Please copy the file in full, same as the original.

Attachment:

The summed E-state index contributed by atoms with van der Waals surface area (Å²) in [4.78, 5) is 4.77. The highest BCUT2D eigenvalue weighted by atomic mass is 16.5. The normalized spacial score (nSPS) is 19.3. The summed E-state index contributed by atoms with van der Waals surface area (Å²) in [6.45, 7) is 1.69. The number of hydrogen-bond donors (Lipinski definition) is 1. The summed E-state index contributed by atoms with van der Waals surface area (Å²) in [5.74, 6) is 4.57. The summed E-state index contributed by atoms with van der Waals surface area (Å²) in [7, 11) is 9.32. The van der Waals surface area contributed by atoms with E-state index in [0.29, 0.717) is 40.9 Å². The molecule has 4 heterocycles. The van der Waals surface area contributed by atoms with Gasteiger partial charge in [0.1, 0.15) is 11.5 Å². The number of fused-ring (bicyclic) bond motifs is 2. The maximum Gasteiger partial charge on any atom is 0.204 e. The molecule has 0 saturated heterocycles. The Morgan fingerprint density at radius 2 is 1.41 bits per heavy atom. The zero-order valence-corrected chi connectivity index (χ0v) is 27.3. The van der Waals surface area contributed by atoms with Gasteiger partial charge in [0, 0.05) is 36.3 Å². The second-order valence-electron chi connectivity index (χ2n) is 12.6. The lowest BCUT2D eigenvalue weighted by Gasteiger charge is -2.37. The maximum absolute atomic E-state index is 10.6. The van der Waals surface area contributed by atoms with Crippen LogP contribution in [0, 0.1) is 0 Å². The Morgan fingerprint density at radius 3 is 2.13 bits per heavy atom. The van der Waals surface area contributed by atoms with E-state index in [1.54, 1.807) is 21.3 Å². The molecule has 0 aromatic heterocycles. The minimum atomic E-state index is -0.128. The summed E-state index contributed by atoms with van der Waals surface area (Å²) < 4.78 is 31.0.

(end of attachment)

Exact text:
The summed E-state index contributed by atoms with van der Waals surface area (Å²) in [4.78, 5) is 4.77. The highest BCUT2D eigenvalue weighted by atomic mass is 16.5. The normalized spacial score (nSPS) is 19.3. The summed E-state index contributed by atoms with van der Waals surface area (Å²) in [6.45, 7) is 1.69. The number of hydrogen-bond donors (Lipinski definition) is 1. The summed E-state index contributed by atoms with van der Waals surface area (Å²) in [5.74, 6) is 4.57. The summed E-state index contributed by atoms with van der Waals surface area (Å²) in [7, 11) is 9.32. The van der Waals surface area contributed by atoms with E-state index in [0.29, 0.717) is 40.9 Å². The molecule has 4 heterocycles. The van der Waals surface area contributed by atoms with Gasteiger partial charge in [0.1, 0.15) is 11.5 Å². The number of fused-ring (bicyclic) bond motifs is 2. The maximum Gasteiger partial charge on any atom is 0.204 e. The molecule has 0 saturated heterocycles. The Morgan fingerprint density at radius 2 is 1.41 bits per heavy atom. The zero-order valence-corrected chi connectivity index (χ0v) is 27.3. The van der Waals surface area contributed by atoms with Gasteiger partial charge in [0, 0.05) is 36.3 Å². The second-order valence-electron chi connectivity index (χ2n) is 12.6. The lowest BCUT2D eigenvalue weighted by Gasteiger charge is -2.37. The maximum absolute atomic E-state index is 10.6. The van der Waals surface area contributed by atoms with Crippen LogP contribution in [0, 0.1) is 0 Å². The Morgan fingerprint density at radius 3 is 2.13 bits per heavy atom. The van der Waals surface area contributed by atoms with E-state index in [1.54, 1.807) is 21.3 Å². The molecule has 0 aromatic heterocycles. The minimum atomic E-state index is -0.128. The summed E-state index contributed by atoms with van der Waals surface area (Å²) < 4.78 is 31.0.